I was up at the crack of dawn the next day for the overland trip to Somaliland, but back in bed less than an hour later in a funk of frustration. The bus guys told me travel wasn't possible, because the road was closed for security purposes during the national holiday. It meant I got to enjoy another day in Harar where I had an interesting experience with a young beggar. He ran up to me grabbing at my hand while repeating like a broken record "Father give me money, father give me money, father give me money." "P!ss off, son" is what I felt like saying, but decided to handle the situation in a more diplomatic manner. I have a general rule of not giving to beggars, as it leads to a vicious cycle of expectation and dependency. So the young fella had no luck with me despite his persistent remonstrations.
I had a few beers and a meal with friendly locals at the hotel that evening, and hit the hay early to try to get to Somaliland ...
Outside the capital Hargeisa
again! I burst out of bed at the crack of dawn, finished packing and headed down to the bus station by 5:30am. Our minivan was full by 5:40am and headed off towards Jijiga, where a quick bus change saw a different group of travellers tearing off to the border with Somaliland. The customs guy was having breakfast apparently, so I waited around like a shag on the rock. Before too long I got stamped out, and it was time to cross the border to flash my Somali visa purchased in Addis. The Ethiopian commute was efficient but the Somali guys, by contrast, seemed to stuff around forever. There were arguments flying, people getting in and out of the car, a change of cars, then all of us squished together after paying, when the driver decided to sit down again with his mates. I have the patience of a saint generally, but we all have our limits and I suddenly banged my hand on the roof and shouted "Let's go!" I don't think the driver appreciated my outburst, but we did finally get moving a few minutes later.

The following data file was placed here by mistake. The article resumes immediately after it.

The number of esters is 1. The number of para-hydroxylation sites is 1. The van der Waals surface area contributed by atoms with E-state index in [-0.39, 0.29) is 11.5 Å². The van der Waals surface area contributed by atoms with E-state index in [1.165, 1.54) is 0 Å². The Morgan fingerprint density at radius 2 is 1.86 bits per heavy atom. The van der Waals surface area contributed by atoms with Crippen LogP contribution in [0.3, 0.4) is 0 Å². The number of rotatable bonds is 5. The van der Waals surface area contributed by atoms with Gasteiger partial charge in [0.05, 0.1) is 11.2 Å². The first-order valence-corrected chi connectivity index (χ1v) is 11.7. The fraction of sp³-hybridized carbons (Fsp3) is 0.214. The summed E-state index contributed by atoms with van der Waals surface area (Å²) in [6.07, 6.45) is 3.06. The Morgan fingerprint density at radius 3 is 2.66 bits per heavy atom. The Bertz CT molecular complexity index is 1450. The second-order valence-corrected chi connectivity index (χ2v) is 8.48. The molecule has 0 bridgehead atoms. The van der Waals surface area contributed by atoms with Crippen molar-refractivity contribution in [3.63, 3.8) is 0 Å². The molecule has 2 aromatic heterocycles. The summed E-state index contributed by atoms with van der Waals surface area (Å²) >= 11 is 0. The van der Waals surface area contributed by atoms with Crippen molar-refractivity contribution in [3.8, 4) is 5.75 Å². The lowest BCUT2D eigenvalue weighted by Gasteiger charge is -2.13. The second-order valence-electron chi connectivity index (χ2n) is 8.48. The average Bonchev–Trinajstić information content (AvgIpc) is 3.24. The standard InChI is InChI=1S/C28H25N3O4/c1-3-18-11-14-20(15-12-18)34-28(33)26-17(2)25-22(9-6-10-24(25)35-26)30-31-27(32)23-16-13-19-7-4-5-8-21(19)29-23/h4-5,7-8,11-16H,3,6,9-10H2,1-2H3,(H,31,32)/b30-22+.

I thought I'd seen it all when travelling, but traversing the road
Catholic school built by French missionaries
from the border of Somaliland for the first hour was the worst I've ever experienced. We were trying to navigate craters in a sedan during an incredibly bumpy, frustrating and oh so slow commute. At one stage I glanced out the window as we engaged in a neck and neck drag race with a pair of donkeys drawing a cart. The checkpoints were eventful too, with lots of gesticulating and carrying on. The soldiers all seemed to like my passport, and sometimes used it to whack other passengers over the head during the seemingly endless arguments. I just waited calmly, as I knew my documentation was in order. To be honest I had no idea what was going on but hey, that's an integral part of being a traveller in a foreign speaking country. At the conclusion of an eventful commute we finally arrived in Hargeisa shortly after 1:00pm.
I checked into the excellent Oriental hotel and had lunch, then organised a tour of the city with a taxi driver at a competitive price. Hargeisa is quite an extraordinary place to explore, and my friendly English speaking driver provided a crash course on the history of the territory, the
reasons for breaking away from the rest of Somalia, and the desperate desire of the people to be recognised by the United Nations as an independent country. During my short stay I came to realise there is plenty of potential for the people of this land, in fact many Somalians come to Somaliland as immigrants to escape the violence and lawlessness across the border. We all share a basic human desire to live in peace and harmony, and the people of Somaliland are doing everything in their power to ensure a better future for their children. As a matter of fact, basically all of you should be here now!
When the facts change, I change my mind. What do you do sir?" John Maynard Keynes
As I continue my travels, until next time it's signing off for now